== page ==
I've been doing some reading in economics lately and started wondering
about higher education. What are the incentives to do administration
well? Sure, there's personal satisfaction in a job well done. But what
about it more broadly? How does change work into this? Without a
simple goal like profit, I'm finding it hard to get even little
service changes in administration. Maybe I'm simply not understanding
the incentives at play? I understand (I think) the incentives at play
for faculty and students, but what about administrators?
I'm hoping for something grander than "keeping the doors open" but
maybe I should adjust my expectations in the recession.
It's a great question, but it presumes a lot. Most strikingly, it assumes that “do[ing] administration well” is a relatively transparent task. It isn't.
I'm frequently struck at the measures that people will use when assessing how good or bad a given dean or vp is. Frequently it comes down to a really vulgar materialism -- “I get what I want, so I've got no complaints.” These are the same people, typically, who adopt the “advocate” or “champion” model of deans, then wonder why they're constantly disappointed. They're getting it wrong. That's not the job.
I frequently envy the folks in the private sector, for whom measures of success and failure are relatively uncomplicated. Did the project make money, or not? (Yes, that's oversimplified, but at least there's an identifiable 'bottom line' to measure.) The jobs themselves are often hellaciously complex, but the underlying goal is fairly straightforward. Based on the last several years of results, for example, I'm fairly confident in saying that Honda has been better managed than Chrysler, and I say that with no privileged inside information about either.
In the non-profit world, this isn't true. Public colleges serve many and conflicting purposes, and many and conflicting publics. Handling that well involves first acknowledging the basic truth of the situation. The government wants low-cost, high-prestige, high-job-placement, low-maintenance institutions that generate economic growth and stay out of trouble. Students want that, plus plenty of choice, plus interesting amenities, plus plenty of good parking, and maybe some fairly predictable sorts of trouble. Faculty want low teaching and service loads, high salaries, life tenure, an untenably expansive definition of 'academic freedom,' and plenty of good parking. The public at large wants low taxes, low tuition, high prestige, high job placement, and sports. The accreditation agencies want copious paperwork, planning and assessment out the wazoo, and student learning outcomes for every little thing calculated to three decimal places. Destination colleges want well-prepared graduates, but not too many, and not so well-prepared that they compete favorably with native students. I could go on, but you get the idea.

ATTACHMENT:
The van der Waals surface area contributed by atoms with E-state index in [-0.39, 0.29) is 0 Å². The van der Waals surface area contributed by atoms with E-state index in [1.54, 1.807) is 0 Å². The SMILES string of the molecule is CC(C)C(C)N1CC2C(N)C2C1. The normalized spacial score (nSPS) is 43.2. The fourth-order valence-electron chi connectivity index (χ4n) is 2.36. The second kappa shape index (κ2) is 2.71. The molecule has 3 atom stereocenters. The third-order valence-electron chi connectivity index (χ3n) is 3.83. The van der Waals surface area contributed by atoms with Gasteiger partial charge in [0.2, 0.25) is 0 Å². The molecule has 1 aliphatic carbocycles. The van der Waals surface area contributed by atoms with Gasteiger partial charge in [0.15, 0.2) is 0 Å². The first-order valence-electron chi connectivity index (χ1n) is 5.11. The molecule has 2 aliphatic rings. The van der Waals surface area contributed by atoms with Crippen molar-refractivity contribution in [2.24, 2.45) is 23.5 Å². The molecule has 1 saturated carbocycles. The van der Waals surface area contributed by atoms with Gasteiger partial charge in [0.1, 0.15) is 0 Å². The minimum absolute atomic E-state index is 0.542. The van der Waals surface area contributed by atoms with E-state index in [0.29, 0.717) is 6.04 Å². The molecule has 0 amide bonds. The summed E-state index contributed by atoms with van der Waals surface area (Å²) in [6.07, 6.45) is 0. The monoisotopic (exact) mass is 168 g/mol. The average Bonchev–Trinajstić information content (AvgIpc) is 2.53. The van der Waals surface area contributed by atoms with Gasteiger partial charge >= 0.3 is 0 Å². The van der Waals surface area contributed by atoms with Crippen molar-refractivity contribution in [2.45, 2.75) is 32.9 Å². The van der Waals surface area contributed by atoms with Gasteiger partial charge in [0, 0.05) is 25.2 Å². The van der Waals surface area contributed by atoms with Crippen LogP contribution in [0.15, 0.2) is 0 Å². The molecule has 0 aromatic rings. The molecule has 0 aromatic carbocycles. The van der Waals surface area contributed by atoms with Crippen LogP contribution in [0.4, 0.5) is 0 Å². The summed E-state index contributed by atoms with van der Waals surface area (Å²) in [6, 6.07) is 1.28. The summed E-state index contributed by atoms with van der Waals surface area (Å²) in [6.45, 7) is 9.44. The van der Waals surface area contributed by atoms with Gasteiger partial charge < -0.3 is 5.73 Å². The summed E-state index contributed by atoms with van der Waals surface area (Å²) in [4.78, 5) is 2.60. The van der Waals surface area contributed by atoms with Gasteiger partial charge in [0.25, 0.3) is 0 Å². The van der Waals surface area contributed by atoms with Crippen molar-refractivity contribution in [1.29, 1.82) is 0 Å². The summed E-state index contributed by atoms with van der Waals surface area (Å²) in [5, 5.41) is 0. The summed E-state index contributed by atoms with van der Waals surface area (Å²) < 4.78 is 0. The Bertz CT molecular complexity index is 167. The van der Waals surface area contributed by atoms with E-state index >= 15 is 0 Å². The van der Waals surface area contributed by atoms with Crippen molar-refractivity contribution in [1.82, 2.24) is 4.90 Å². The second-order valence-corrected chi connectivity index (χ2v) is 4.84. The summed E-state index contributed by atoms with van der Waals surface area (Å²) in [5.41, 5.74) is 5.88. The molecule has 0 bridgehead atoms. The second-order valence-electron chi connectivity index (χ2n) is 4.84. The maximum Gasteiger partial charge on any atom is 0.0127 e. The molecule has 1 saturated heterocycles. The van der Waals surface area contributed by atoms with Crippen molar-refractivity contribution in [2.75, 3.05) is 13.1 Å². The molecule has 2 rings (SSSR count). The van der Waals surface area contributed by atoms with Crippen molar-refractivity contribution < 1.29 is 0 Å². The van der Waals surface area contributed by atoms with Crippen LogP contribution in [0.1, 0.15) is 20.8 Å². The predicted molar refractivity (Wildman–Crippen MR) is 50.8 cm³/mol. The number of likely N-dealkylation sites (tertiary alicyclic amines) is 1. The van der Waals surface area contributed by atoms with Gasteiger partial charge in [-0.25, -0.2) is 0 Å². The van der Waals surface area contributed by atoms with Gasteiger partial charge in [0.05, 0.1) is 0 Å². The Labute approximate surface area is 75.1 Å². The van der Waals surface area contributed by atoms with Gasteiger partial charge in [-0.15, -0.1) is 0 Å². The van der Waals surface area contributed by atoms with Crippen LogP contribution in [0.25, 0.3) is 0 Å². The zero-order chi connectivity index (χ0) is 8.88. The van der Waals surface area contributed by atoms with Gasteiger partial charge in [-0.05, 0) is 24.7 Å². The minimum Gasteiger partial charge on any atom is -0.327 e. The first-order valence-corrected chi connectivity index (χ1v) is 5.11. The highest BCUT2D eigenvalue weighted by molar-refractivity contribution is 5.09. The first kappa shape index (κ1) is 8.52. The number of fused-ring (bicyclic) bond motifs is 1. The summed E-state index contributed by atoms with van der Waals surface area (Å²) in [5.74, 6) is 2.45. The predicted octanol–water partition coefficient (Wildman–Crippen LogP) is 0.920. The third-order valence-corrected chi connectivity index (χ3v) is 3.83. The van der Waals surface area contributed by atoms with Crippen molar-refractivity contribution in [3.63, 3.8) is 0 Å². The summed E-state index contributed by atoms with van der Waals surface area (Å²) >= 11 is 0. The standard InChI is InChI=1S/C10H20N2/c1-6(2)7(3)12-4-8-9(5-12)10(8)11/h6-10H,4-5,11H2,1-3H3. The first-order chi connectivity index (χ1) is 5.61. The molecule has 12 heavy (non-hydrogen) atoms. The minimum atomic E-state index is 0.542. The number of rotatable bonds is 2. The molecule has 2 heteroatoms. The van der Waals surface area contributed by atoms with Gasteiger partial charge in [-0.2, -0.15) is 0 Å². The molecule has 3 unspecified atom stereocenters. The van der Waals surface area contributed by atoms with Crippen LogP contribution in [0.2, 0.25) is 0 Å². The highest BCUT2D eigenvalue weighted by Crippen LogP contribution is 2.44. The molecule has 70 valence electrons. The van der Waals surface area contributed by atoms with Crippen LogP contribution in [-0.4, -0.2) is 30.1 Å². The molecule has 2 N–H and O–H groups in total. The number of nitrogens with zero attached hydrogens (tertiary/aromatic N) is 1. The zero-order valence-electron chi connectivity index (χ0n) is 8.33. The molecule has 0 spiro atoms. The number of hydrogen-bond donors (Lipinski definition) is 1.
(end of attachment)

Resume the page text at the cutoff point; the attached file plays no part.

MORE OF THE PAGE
Then there's the short-term/long-term decisionmaking. It's not unusual that doing the right thing for the long term involves some short-term unpleasantness. (We're facing that now.) If all you use is “what have you done for me lately?,” you're implicitly ignoring the long term. Colleges do this at their peril.
Just to keep things interesting, there are the cultural issues unique (or nearly so) to higher ed. The concept of 'shared governance' is nearly unknown outside of higher ed, and very poorly understood within it. The premium on 'process,' independent of result, has its merits, but it certainly slows the pace of change. One of my current headaches involves trying to negotiate between a state mandate with a 'fast track' for implementation and our local governance process, in which any meaningful change takes at least a year. How, exactly, I'm supposed to honor both 'get it done in a month' and 'respect our local yearlong processes' is left unspecified, because it's objectively impossible. But almost nobody outside of academic administration even sees the contradiction.